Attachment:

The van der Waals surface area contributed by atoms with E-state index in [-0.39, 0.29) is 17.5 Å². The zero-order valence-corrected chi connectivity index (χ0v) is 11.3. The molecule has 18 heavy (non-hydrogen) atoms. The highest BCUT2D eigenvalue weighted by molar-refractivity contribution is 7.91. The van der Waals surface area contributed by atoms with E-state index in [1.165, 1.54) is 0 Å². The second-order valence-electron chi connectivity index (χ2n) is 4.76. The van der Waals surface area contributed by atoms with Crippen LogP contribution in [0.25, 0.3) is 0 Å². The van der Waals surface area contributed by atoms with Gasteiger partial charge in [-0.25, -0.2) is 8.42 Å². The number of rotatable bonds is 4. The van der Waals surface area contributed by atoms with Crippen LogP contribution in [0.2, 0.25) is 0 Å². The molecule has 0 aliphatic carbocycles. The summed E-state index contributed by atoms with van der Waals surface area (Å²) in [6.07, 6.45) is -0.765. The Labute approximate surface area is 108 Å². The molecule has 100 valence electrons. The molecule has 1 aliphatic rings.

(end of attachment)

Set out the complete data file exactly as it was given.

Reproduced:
The van der Waals surface area contributed by atoms with E-state index in [-0.39, 0.29) is 17.5 Å². The zero-order valence-corrected chi connectivity index (χ0v) is 11.3. The molecule has 18 heavy (non-hydrogen) atoms. The highest BCUT2D eigenvalue weighted by molar-refractivity contribution is 7.91. The van der Waals surface area contributed by atoms with E-state index in [1.165, 1.54) is 0 Å². The second-order valence-electron chi connectivity index (χ2n) is 4.76. The van der Waals surface area contributed by atoms with Crippen LogP contribution in [0.25, 0.3) is 0 Å². The van der Waals surface area contributed by atoms with Gasteiger partial charge in [-0.25, -0.2) is 8.42 Å². The number of rotatable bonds is 4. The van der Waals surface area contributed by atoms with Crippen LogP contribution in [0.2, 0.25) is 0 Å². The molecule has 0 aliphatic carbocycles. The summed E-state index contributed by atoms with van der Waals surface area (Å²) in [6.07, 6.45) is -0.765. The Labute approximate surface area is 108 Å². The molecule has 100 valence electrons. The molecule has 1 aliphatic rings.